Five observations from Penn State's 66-3 blowout win at Maryland on Saturday:

Penn State is ahead of schedule. Five years after the NCAA sanctions, including a major scholarship reduction, threatened to send the program into a decline from which it would struggle to recover, the Nittany Lions have posted a second straight season of double-digit wins.

James Franklin he wasn't thinking about such quick success at the time of his hiring in January 2014 but added, "I felt that this was a possibility. How long it was going to take us to get back to this situation, I'm not sure. Obviously it didn't happen fast enough for a lot of people, but for us looking back at it and kind of having a perspective, I'm very pleased."

Franklin and his staff deserve credit for recruiting the talent and for creating a united locker room where the older players are the leaders but the younger players are allowed to have their say.

Although the Lions lose a bunch of productive players after the bowl game, including running back Saquon Barkley (presumably), linebacker Jason Cabinda and free safety Marcus Allen, they have another top-10 recruiting class ready to come in, so there doesn't seem to be a limit as to how good they can be.

Barkley deserves to be in New York. Oklahoma quarterback Baker Mayfield is such a shoo-in to be voted the Heisman Trophy winner that any additional finalists brought to New York for the presentation could be considered window dressing.

But after the year he experienced, especially his electrifying first two months of the season when he was the clear frontrunner for the award, Barkley has earned his place at the ceremony with other finalists, perhaps alongside Stanford's Bryce Love and maybe even Wisconsin's Jonathan Taylor, a Salem High graduate.

"When you're a little kid and you watch college football, you dream about being in a situation like that," Barkley said Saturday. "It would be special to get invited. If I didn't get invited, it wouldn't hurt my feelings. I wouldn't get down or sad about it."

Tommy Stevens is the ultimate team player. Stevens, the Lions' second-team quarterback, rushed for a team-high 113 yards and accounted for four touchdowns – three rushing, one passing. Before relieving McSorley in the third quarter, he had lined up at running back and wide receiver in certain packages.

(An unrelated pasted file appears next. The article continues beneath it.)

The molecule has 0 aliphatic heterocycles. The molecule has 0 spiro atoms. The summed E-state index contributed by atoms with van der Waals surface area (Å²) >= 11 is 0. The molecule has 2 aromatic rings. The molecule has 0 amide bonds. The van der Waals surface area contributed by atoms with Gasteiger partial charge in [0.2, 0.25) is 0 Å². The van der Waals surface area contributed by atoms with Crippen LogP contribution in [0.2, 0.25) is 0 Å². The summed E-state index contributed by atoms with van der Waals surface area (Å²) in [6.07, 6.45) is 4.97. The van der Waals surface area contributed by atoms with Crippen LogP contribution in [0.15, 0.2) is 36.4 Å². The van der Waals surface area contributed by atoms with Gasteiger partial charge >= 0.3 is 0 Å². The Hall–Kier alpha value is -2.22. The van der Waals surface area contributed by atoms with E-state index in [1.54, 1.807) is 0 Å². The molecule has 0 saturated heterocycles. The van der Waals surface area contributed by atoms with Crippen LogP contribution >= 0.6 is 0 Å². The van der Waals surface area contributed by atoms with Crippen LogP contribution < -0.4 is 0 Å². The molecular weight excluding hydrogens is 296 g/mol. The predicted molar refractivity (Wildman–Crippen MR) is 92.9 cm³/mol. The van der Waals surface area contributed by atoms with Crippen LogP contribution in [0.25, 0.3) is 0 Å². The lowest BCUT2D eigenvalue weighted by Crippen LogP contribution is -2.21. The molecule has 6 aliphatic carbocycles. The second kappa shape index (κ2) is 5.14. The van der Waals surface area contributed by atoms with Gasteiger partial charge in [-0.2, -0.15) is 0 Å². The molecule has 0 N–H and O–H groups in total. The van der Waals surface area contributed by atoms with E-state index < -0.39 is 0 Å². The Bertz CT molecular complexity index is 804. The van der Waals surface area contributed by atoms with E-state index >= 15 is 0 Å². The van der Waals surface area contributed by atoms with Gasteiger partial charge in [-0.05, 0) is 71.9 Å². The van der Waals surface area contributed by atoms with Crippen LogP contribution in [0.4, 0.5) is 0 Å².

Despite the fact that he'd rather be the full-time quarterback, Stevens has fully embraced all the roles that his team has had for him, and his teammates appreciate it.

"He doesn't ever complain," Cabinda said. "There's a ton of places where he obviously could be starting right now. He has that kind of talent level, but he just does whatever the team asks him to do. I think the most special thing about Tommy is just how selfless he is."

Stevens will get the kind of off-season attention that few backup quarterbacks in America are afforded. If McSorley comes back for his final year, Stevens may choose to go elsewhere, especially considering he is scheduled to graduate in the spring. Graduate transfers don't have to sit out a season and Stevens, a redshirt sophomore, would have two years of eligibility remaining.

The Nittany Lions from Maryland played big. The 13 Penn State players from Maryland showed how excited they were to play close to home by contributing to the 66-3 rout. Allen was everywhere in the secondary and linebacker Cam Brown played well.

But perhaps the coolest moment of the day came for the McPhearson family of Columbia, Md., midway through the third quarter. Fifth-year senior running back Josh McPhearson forced a fumble on a kickoff return by the Terrapins and redshirt freshman cornerback Zech McPhearson – Josh's brother – recovered to set up the Lions' sixth touchdown.

The McPhearsons have an older brother, Gerrick, who played for Maryland when Franklin was an assistant coach there, and Josh remembered a 2004 game when he and his siblings wanted to go into the locker room to visit their brother and Franklin allowed them in. "Tonight was special for (Franklin) and special for me," Josh McPhearson said.

The team needs a break. The grind of playing in one of the toughest divisions in the country — the Big Ten East — took its toll on the Nittany Lions, who went 1-2 in their big three-game stretch versus Michigan, Ohio State and Michigan State before finishing up the regular season with three straight wins. They will rest before finding out their bowl assignment next Sunday, and the players are looking forward to the break.

"A lot of guys are banged up, a lot of guys are just suffering from the second half of the season," wide receiver Juwan Johnson said. "We had a lot of big games the second half of the season so getting that rest and getting ready for the bowl game is essential for us."